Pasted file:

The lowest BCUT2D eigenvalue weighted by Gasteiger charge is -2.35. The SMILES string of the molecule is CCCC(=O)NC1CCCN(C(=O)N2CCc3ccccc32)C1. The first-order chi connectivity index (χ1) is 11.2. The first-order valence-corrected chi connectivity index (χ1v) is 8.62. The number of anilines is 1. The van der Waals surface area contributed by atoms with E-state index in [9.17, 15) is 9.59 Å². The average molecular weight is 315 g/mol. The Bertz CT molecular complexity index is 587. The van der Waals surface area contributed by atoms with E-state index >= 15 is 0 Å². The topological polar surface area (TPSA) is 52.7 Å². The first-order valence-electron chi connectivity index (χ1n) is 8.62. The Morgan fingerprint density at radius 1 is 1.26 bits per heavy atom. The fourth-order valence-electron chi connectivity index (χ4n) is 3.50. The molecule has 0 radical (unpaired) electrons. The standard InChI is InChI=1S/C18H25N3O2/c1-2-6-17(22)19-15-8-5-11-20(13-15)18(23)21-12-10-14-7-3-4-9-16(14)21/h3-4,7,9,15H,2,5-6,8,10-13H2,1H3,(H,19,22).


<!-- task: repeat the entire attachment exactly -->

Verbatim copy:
The lowest BCUT2D eigenvalue weighted by Gasteiger charge is -2.35. The SMILES string of the molecule is CCCC(=O)NC1CCCN(C(=O)N2CCc3ccccc32)C1. The first-order chi connectivity index (χ1) is 11.2. The first-order valence-corrected chi connectivity index (χ1v) is 8.62. The number of anilines is 1. The van der Waals surface area contributed by atoms with E-state index in [9.17, 15) is 9.59 Å². The average molecular weight is 315 g/mol. The Bertz CT molecular complexity index is 587. The van der Waals surface area contributed by atoms with E-state index >= 15 is 0 Å². The topological polar surface area (TPSA) is 52.7 Å². The first-order valence-electron chi connectivity index (χ1n) is 8.62. The Morgan fingerprint density at radius 1 is 1.26 bits per heavy atom. The fourth-order valence-electron chi connectivity index (χ4n) is 3.50. The molecule has 0 radical (unpaired) electrons. The standard InChI is InChI=1S/C18H25N3O2/c1-2-6-17(22)19-15-8-5-11-20(13-15)18(23)21-12-10-14-7-3-4-9-16(14)21/h3-4,7,9,15H,2,5-6,8,10-13H2,1H3,(H,19,22).